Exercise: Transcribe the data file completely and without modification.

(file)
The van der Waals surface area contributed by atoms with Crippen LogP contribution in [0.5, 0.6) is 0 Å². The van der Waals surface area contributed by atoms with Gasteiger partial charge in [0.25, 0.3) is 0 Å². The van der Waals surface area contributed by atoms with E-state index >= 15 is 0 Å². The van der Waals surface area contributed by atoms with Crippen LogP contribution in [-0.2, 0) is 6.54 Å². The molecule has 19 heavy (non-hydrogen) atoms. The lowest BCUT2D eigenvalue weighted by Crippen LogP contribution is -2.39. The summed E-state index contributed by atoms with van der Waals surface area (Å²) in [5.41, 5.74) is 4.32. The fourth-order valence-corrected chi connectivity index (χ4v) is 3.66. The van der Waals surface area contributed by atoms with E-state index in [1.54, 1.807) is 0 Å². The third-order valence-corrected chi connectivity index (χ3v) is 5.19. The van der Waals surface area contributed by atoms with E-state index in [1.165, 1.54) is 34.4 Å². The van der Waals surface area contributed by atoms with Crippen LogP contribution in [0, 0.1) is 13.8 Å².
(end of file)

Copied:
The van der Waals surface area contributed by atoms with Crippen LogP contribution in [0.5, 0.6) is 0 Å². The van der Waals surface area contributed by atoms with Gasteiger partial charge in [0.25, 0.3) is 0 Å². The van der Waals surface area contributed by atoms with E-state index >= 15 is 0 Å². The van der Waals surface area contributed by atoms with Crippen LogP contribution in [-0.2, 0) is 6.54 Å². The molecule has 19 heavy (non-hydrogen) atoms. The lowest BCUT2D eigenvalue weighted by Crippen LogP contribution is -2.39. The summed E-state index contributed by atoms with van der Waals surface area (Å²) in [5.41, 5.74) is 4.32. The fourth-order valence-corrected chi connectivity index (χ4v) is 3.66. The van der Waals surface area contributed by atoms with E-state index in [1.54, 1.807) is 0 Å². The third-order valence-corrected chi connectivity index (χ3v) is 5.19. The van der Waals surface area contributed by atoms with E-state index in [1.165, 1.54) is 34.4 Å². The van der Waals surface area contributed by atoms with Crippen LogP contribution in [0, 0.1) is 13.8 Å².